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The Thermosynthesis Home Page

The most recent developments can be found in my latest abstracts and submitted papers, the latter can often be found on

ongoing construction

by Anthonie Muller

under construction
April 2009
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simplex veri sigillum
from negative entropy -- by evolution -- to intelligence

What is thermosynthesis ?
The basic tenet of the thermosynthesis (TS) theory is that
thermal cycling yielded the scaffolding for the origin and evolution of life.

The content of a convection cell is continuously thermally cycled. In the shown ice-covered volcanic hot spring convection is particularly intense because of the large temperature gradient.

  • Many organisms or cell components are thermally cycled: Archaebacteria in convecting hot springs, organisms vertically migrating through thermoclines in natural waters, chloroplasts and mitochondria in the protoplasm stream in leaf cells.

  • Many physiological phenomena invoke thermal - or light - cycling: cell division, germination, flowering, budding, heat shock. This thermoperiodism and photoperiodism may be a relic from thermosynthesis during early evolution.

  • As it yields a simple energy source, thermosynthesis (TS) considerably simplifies the problem of the origin of life. The emergence of today's biological energy conversion machinery is easily modelled.

  • Biological regulation mechanisms by protein phosphorylation or by Ca2+ may be ways to mimic thermal cycling, acquired at the transition from living at a fluctuating to living at a constant temperature.
On biological heat engines
In thermosynthesis an organism functions as a heat engine. This analogy between dead machines such as the steam engine and living organisms may seem farfetched. A comparison may help:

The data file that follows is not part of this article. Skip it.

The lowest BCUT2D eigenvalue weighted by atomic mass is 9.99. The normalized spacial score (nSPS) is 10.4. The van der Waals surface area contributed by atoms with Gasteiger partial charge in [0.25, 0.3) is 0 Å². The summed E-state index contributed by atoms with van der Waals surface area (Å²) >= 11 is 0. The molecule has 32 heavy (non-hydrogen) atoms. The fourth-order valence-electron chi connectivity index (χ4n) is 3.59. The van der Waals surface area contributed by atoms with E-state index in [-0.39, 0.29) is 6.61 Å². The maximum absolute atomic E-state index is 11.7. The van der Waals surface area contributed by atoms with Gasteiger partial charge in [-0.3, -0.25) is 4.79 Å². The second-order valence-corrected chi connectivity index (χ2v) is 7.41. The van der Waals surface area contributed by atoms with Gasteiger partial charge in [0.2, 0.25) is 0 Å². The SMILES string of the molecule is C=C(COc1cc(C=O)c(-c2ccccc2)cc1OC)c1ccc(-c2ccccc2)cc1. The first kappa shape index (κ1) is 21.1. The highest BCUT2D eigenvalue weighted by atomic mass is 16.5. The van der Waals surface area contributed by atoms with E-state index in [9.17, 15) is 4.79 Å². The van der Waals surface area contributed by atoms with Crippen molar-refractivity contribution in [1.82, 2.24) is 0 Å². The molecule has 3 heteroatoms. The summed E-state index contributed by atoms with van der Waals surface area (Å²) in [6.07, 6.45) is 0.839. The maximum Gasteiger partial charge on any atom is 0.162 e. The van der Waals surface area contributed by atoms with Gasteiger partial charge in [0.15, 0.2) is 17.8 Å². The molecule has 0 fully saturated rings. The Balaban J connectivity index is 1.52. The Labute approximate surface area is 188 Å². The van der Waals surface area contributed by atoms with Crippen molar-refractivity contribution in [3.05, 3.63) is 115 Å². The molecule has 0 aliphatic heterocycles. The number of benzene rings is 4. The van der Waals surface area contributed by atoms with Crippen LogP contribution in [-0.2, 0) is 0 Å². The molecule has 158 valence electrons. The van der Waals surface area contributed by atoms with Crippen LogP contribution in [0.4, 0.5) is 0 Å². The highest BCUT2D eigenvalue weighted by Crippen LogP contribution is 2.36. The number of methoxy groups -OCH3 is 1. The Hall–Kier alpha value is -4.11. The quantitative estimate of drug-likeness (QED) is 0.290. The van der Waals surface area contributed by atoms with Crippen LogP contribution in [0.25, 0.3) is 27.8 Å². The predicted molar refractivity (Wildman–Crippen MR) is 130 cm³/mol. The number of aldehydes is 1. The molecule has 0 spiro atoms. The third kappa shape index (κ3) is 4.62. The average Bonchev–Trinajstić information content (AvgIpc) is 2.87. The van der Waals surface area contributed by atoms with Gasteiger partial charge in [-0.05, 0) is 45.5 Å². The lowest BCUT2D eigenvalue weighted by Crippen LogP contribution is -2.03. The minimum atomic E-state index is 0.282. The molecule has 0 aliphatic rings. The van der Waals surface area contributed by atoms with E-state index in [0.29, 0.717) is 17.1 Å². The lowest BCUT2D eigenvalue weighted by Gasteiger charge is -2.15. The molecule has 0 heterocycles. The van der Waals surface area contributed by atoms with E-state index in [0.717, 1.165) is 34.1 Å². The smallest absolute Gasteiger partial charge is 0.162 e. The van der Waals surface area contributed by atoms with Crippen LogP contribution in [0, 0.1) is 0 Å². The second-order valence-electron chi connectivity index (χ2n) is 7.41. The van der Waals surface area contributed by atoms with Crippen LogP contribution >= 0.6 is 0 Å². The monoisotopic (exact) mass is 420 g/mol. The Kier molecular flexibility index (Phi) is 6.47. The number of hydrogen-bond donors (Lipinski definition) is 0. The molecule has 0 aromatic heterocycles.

In the steam engine water is thermally cycled: liquid water is heated in a boiler, where it turns into steam - a phase transition. The expanding steam performs external work. In the condensor the steam turns again into liquid water, the reverse phase transition.
In the two thermosynthesis mechanisms a protein or a membrane is similarly thermally cycled, and undergoes a phase transition to an unfolded or more fluid state. The external work consists of the synthesized ATP.

In a steam engine the product, mechanical work, is obtained outside the system, while in thermosynthesis the product is formed inside. Here ADP and phosphate are 'pushed together' to form the ATP that is released. The difference in topology, 'inside' and 'outside', is however not important.

Extraterrestrial life
Thermosynthesis may play a role in many extraterrestrial environments. Thermal cycling of water can occur in many places, in the Solar System on Mars, Europa, and comets. The ocean under the surface ice on the Jovian moon Europa is a particularly interesting potential niche for TS.

Terrestrial life
Several biology and biochemistry text books state that organisms are not heat engines. In contrast to engines such as the steam engine, organisms would be unable to use heat as an energy source. The recognised two classes of biological energy sources are (1) light, used by plants during photosynthesis, and (2) food, chemicals used by animals during (2a) respiration, which requires oxygen or another oxidator or (2b) fermentation, which does not require an oxidator; an example is the fermentation of sugar by yeast.

For power production, TS is expected to have lost the competition to photosynthesis or chemosynthesis a long time ago in those places where light and food were available. Where these were not, and where thermal cycling is possible, TS may however still occur. TS-like phenomena may also play a role in the many physiological phenomena which involve thermal cycling but do not involve power production.